Origin: United Kingdom
Architecture: i486, i686, x86_64
Minimum Requirements: 128mb RAM, 3gb HDD
Default Desktop: Openbox
Puppy Linux has the ability to boot off a flash card or any USB memory device, CDROM, Zip disk or LS/120/240 Superdisk, floppy disks, internal hard drive. It can even use a multisession formatted CD-RW/DVD-RW to save everything back to the CD/DVD with no hard drive required at all.
The objective of the Lubuntu project is to create a variant of Ubuntu that is lighter, less resource hungry and more energy-efficient by using lightweight applications and LXDE, The Lightweight X11 Desktop Environment, as its default GUI.
- Root filesystem taking up about 100 MB and ISO image of less than 40 MB.
- Ready to use Web/FTP server powered by Busybox with CGI support.
- Browse the Web with Midori, Firefox or Lynx in text mode.
- Sound support provided by Alsa mixer, audio player and CD ripper/encoder.
- Chat, mail and FTP clients.
- SSH client and server powered by Dropbear.
- Database engine with SQLite.
- Generate a LiveUSB device.
- Tools to create, edit or burn CD or DVD images.
- Elegant desktop with Openbox running on the top of Xorg/Xvesa (X server).
- Homemade graphical boxes to command line utilities.
- 3345 packages easily installable from the mirror.
- Active and friendly community.
The Core Project is a highly modular based system with community build extensions.
It starts with a recent Linux kernel, vmlinuz 3.0, and a 5MB core.gz. MicroCore 8MB is simply the kernel + core.gz - this is the foundation for user created desktops, servers, or appliances. TinyCore is simply the kernel + core.gz + Xvesa.tcz|Xorg.tcz + Xprogs +fltk-1.3.tcz + (user's choice of Window Manager) + wbar.tcz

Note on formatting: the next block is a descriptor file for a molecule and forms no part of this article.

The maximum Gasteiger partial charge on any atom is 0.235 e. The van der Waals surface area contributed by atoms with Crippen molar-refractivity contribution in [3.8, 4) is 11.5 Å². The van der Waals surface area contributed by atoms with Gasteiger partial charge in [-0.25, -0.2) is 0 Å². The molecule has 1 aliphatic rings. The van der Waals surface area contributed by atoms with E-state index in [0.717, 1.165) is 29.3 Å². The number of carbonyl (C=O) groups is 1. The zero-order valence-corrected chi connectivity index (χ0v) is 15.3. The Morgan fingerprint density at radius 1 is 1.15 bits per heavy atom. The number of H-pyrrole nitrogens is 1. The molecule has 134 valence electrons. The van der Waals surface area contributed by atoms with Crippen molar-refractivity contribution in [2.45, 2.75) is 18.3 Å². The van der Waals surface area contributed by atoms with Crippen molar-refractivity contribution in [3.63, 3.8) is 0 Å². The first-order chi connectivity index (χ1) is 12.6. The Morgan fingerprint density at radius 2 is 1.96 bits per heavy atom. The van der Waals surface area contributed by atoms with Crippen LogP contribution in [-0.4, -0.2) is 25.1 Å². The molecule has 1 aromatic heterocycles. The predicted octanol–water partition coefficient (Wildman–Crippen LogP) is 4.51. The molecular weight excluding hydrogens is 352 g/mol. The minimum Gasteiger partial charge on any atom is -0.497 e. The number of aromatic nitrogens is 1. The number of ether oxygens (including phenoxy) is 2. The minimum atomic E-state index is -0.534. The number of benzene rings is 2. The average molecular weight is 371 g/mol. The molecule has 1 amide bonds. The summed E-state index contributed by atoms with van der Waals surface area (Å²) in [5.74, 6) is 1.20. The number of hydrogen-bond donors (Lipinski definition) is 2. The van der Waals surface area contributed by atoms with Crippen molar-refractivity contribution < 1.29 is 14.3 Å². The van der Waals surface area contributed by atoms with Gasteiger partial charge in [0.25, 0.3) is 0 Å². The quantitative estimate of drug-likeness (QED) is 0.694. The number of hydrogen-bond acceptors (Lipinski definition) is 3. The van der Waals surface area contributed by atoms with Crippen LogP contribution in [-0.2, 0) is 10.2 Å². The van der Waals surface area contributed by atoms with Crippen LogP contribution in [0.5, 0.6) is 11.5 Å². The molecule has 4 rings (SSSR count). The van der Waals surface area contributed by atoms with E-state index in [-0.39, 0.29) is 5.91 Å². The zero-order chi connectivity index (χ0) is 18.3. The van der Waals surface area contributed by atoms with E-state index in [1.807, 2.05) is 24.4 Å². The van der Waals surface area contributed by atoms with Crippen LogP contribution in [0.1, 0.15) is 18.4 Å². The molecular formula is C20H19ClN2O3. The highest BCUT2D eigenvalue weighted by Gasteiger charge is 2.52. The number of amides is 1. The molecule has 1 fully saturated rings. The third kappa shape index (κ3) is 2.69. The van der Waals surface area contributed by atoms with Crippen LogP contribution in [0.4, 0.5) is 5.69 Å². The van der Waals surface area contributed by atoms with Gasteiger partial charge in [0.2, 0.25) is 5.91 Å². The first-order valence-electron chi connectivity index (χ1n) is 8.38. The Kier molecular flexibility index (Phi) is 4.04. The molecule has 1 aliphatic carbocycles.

TinyCore becomes simply an example of what the Core Project can produce, an 12MB FLTK/FLWM desktop.
CorePlus ofers a simple way to get started using the Core philosophy with its included community packaged extensions enabling easy embedded frugal or pendrive installation of the user's choice of supported desktop, while maintaining the Core principal of mounted extensions with full package management.
It is not a complete desktop nor is all hardware completely supported. It represents only the core needed to boot into a very minimal X desktop typically with wired internet access.
The user has complete control over which applications and/or additional hardware to have supported, be it for a desktop, a netbook, an appliance, or server, selectable by the user by installing additional applications from online repositories, or easily compiling most anything you desire using tools provided.
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